Cenovus buying Husky Energy for $3.8 billion
Cenovus Energy Inc. shook up Canada’s oil and gas industry over the weekend with a blockbuster agreement to buy Husky Energy Inc. in an all-stock $3.8-billion takeover.
The deal makes the combined entity Canada’s third-largest oil and gas producer, trailing only Canadian Natural Resources Ltd. and Suncor Energy.
Here’s a round-up of reaction from industry players and investors on the latest major move in the Canadian oil patch.
“The challenge is always being able to demonstrate you got it right; that, in fact, the value is there, and that you can realize on that value, sooner or later. I have to be candid: I think that Husky’s assets, some of them are really good and some of them aren’t. That’s typical of companies, but I think that what [Cenovus] really have to do is figure out which is which and capitalize on those going forward. Some of those that aren’t may fit better somewhere else, but it’s always a challenge. When you make a deal like this, it’s as the old saying goes from Missouri: You have to ‘show me,’ and it’s up to them to do that.”
- Gwyn Morgan, former chief executive officer of Encana Corp.
“[Husky] has some refineries that are located on the Enbridge system in the U.S. Midwest, and the nature of the Enbridge system is if you have refineries at the far end of the pipe, you’re advantaged in terms of bidding for capacity on that pipe system. The pipe capacity that Husky brings to the table is interesting but the real driver is the fact that they have the Lima, (Oh.), Toledo and Superior, (Wisc.) refineries in the Midwest U.S. That is what I would see as the real upside of the integration, combining Western Canadian heavy production with refineries that are ideally suited to process that.”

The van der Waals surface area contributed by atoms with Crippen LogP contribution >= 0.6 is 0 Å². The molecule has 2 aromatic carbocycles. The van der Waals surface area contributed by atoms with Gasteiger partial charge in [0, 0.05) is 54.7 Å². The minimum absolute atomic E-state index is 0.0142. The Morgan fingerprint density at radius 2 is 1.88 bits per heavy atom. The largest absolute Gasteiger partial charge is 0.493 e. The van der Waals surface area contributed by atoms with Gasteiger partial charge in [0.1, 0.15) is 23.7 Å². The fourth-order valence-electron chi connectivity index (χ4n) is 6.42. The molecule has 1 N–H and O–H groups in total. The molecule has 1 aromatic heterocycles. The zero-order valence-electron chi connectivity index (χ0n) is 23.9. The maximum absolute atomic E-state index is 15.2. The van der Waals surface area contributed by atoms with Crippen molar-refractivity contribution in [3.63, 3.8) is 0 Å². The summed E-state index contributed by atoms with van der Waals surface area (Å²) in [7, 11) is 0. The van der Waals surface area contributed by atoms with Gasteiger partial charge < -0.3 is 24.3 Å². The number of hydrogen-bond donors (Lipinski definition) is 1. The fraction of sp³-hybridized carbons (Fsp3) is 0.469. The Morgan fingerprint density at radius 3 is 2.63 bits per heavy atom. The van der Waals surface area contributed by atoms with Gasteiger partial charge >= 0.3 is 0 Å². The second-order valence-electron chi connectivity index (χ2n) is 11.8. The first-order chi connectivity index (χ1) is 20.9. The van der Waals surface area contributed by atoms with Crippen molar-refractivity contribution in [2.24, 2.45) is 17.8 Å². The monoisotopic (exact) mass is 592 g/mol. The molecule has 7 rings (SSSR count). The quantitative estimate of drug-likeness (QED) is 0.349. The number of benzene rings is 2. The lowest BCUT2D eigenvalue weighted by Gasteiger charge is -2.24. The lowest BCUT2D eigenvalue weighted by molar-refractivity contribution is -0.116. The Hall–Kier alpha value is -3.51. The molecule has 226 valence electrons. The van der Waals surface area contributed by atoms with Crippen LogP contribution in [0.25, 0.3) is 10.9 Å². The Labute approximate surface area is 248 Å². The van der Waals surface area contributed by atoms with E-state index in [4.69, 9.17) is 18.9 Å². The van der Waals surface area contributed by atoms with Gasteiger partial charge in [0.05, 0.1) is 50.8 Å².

- Hal Kvisle, Cenovus director and former CEO of TransCanada Corp.
“It’s non-overlapping to a degree, when you talk about [Husky’s] Asian light crude that’s off-shore. That’s totally different than where they normally are. But, everything else seems to fit within the image of a company that is going to become a super-integrated oil producer in Canada over time. I’m not too fussed about meshing that together. But, this anomalous production, which happens to represent a large amount of the revenue that Husky generates today, so it gets a lot of attention, does look weird. So, messaging will be critical over the next couple weeks.”
- Rafi Tahmazian, senior portfolio manager, Canoe Financial